Daniel Vosovic, Juliana Cho Share Small-Biz Strategies at New York Fashion Week

9/20/2013
New York City's Hudson Street today is a mini retail destination in its own right, boasting an array of high-end shops from the Tracy Reese Boutique to the delicious delicacies featured at Jacques Torres Chocolate, but when designer Juliana Cho opened Annelore in 2002, it was the first women's fashion boutique on the West Village thoroughfare.

After working for other designers for nine years following her graduation from FIT and sinking savings meant for her first apartment with her husband instead into a 400-square-foot retail space, Cho's lifetime goal of running her own label and store finally came to fruition. "Coming from an immigrant family, I always wanted a brick-and-mortar store," Cho explains. "I saw my dad do it, and I said, ‘I can do this, it's the American dream!'"

Speaking on an American Express U.S. Small Merchants' Group panel during New York Fashion Week, Cho encouraged emerging designers to follow their own path in the business world. Opening a fashion boutique in the West Village in the immediate wake of 9/11 was "a little scary," she says, but it meant the retail rent wasn't nearly as exorbitant as it is today. Twelve years later, Cho's 100-percent Made in New York Annelore line is so successful that she was able to move her design studio from the Garment District into a larger second boutique, showroom and atelier in TriBeCa. 

Cho became committed to the idea of manufacturing exclusively in New York City while working for other designers who would produce samples locally and then manufacture overseas. "I saw the difference," she explains. "Something would come back with one short sleeve and one long sleeve. I was mortified, and they would say, ‘just ship it.'"

Taking all of this into account, Cho decided to dedicate a bigger margin toward local manufacturing, accepting that perhaps her business would not initially make as much of a profit. "It's nice that Made in New York is becoming cool to do. We have very talented artisans from tailors to trim makers to pattern makers to hand knitters that basically are being overlooked here," adds Cho, who sources her hand-knit sweaters from a "knitting bee of grandmas in their 80s" in Brooklyn. "We think this whole wave of making things in New York City is going to be such a great turn for the city. It brings in a lot of revenue but the quality of workmanship here surpasses even Italy. I truly believe making things here and overseeing quality on a day-to-day basis makes a huge difference."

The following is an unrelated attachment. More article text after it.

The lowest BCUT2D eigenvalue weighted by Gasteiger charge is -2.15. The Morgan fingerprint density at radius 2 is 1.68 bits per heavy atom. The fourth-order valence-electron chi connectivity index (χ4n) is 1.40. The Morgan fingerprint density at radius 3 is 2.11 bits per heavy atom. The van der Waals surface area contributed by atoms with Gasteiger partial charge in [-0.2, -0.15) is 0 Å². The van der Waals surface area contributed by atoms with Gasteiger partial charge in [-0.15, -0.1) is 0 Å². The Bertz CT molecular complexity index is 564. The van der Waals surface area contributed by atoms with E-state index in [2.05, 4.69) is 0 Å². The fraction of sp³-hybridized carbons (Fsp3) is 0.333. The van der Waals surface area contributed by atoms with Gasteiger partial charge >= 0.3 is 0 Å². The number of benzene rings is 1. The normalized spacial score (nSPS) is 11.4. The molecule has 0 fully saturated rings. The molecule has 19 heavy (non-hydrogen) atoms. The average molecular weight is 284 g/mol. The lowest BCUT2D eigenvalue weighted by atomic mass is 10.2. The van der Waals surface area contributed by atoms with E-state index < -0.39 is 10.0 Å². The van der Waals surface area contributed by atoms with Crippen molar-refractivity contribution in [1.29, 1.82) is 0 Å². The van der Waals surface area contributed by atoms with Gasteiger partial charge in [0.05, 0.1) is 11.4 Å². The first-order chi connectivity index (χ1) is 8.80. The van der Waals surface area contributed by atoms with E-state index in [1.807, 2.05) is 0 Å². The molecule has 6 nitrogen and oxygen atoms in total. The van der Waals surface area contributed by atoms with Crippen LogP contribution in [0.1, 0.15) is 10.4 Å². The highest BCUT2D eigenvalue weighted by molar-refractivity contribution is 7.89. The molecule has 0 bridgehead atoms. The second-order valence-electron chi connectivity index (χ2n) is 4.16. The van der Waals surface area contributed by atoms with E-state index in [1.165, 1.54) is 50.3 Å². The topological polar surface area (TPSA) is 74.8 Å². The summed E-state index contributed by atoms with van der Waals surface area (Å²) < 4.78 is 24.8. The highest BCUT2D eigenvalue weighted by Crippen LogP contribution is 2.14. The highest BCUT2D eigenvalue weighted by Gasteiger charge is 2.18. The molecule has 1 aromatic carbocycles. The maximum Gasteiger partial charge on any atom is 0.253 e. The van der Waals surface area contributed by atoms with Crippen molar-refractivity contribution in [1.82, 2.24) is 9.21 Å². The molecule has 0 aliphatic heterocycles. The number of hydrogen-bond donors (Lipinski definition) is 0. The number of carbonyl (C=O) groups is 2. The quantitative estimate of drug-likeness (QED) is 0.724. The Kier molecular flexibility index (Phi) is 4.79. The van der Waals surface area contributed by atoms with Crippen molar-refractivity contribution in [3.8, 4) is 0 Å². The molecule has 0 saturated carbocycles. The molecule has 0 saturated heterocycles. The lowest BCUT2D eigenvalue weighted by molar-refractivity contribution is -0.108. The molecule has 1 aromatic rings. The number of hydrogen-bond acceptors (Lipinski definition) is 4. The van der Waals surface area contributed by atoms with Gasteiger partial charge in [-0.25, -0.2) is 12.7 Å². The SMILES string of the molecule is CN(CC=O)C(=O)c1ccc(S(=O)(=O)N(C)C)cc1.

Despite the commitment to domestic manufacturing, Cho still sources her fabrics from overseas due to the lack of quality mills in the U.S. "All the best mills are in Italy, France and Japan — which is becoming a powerhouse now," she says. "Buying those fabrics, import duties, shipping — thats where the bulk of our money goes as a small designer."

Although e-commerce has become an important part of her business, Cho admits it took her a decade to launch a web store, citing concerns over recreating the high-end, high-touch in-store experience online. "Now we can reach our customers in London or Hong Kong who used to live near our boutique but moved halfway across the world," she says.

From reality TV to business owner
As a finalist on the second season of "Project Runway," designer Daniel Vosovic made some savvy moves following such high-profile exposure. "I was on Project Runway four days after I graduated from college — it was my first job," says the CDFA Fashion Incubator member, who also manufactures exclusively in New York City. "I was in a unique position because no one really knew what the show was at the time, but now I had now millions of people around the world who knew me and knew my clothes but had no access to get them, and I had no business structure in place to supply them."

And so despite the "noise that surrounds a moment like that," Vosovic hunkered down for five years and landed a number of behind-the-scenes industry gigs, from glamorous creative director roles to lowly second assistantships. Most important, however, he began to assemble a core team of trusted advisors — including an attorney and a financial advisor — who would make all the difference when he decided to "push the go button" and launch his eponymous line in 2009, landing three investors within his first six months.